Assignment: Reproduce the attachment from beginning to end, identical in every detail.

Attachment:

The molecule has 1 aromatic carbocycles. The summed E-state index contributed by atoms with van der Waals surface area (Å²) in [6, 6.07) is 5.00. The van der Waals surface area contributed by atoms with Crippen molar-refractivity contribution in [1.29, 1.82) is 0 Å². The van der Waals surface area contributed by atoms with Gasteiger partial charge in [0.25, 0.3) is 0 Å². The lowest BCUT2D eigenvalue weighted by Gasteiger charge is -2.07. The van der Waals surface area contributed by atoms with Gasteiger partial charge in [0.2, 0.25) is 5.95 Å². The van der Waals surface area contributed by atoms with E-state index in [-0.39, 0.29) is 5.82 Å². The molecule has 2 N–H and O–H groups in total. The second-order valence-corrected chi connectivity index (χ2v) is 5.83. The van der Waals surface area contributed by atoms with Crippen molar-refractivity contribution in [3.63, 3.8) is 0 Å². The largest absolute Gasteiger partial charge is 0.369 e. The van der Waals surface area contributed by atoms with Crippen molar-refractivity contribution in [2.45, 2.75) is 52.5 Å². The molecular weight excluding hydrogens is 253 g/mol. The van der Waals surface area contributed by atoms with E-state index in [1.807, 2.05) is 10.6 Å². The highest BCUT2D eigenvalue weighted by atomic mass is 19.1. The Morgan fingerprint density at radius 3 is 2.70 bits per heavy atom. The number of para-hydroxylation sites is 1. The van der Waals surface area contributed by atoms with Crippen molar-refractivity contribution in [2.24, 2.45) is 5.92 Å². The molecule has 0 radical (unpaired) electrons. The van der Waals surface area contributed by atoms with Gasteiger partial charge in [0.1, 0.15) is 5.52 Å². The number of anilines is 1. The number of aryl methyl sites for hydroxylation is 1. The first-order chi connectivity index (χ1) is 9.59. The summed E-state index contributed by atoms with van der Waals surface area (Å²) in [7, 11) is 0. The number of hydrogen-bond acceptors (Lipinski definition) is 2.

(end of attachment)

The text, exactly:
The molecule has 1 aromatic carbocycles. The summed E-state index contributed by atoms with van der Waals surface area (Å²) in [6, 6.07) is 5.00. The van der Waals surface area contributed by atoms with Crippen molar-refractivity contribution in [1.29, 1.82) is 0 Å². The van der Waals surface area contributed by atoms with Gasteiger partial charge in [0.25, 0.3) is 0 Å². The lowest BCUT2D eigenvalue weighted by Gasteiger charge is -2.07. The van der Waals surface area contributed by atoms with Gasteiger partial charge in [0.2, 0.25) is 5.95 Å². The van der Waals surface area contributed by atoms with E-state index in [-0.39, 0.29) is 5.82 Å². The molecule has 2 N–H and O–H groups in total. The second-order valence-corrected chi connectivity index (χ2v) is 5.83. The van der Waals surface area contributed by atoms with Crippen molar-refractivity contribution in [3.63, 3.8) is 0 Å². The largest absolute Gasteiger partial charge is 0.369 e. The van der Waals surface area contributed by atoms with Crippen molar-refractivity contribution in [2.45, 2.75) is 52.5 Å². The molecular weight excluding hydrogens is 253 g/mol. The van der Waals surface area contributed by atoms with E-state index in [1.807, 2.05) is 10.6 Å². The highest BCUT2D eigenvalue weighted by atomic mass is 19.1. The Morgan fingerprint density at radius 3 is 2.70 bits per heavy atom. The number of para-hydroxylation sites is 1. The van der Waals surface area contributed by atoms with Crippen molar-refractivity contribution in [2.24, 2.45) is 5.92 Å². The molecule has 0 radical (unpaired) electrons. The van der Waals surface area contributed by atoms with Gasteiger partial charge in [0.1, 0.15) is 5.52 Å². The number of anilines is 1. The number of aryl methyl sites for hydroxylation is 1. The first-order chi connectivity index (χ1) is 9.59. The summed E-state index contributed by atoms with van der Waals surface area (Å²) in [7, 11) is 0. The number of hydrogen-bond acceptors (Lipinski definition) is 2.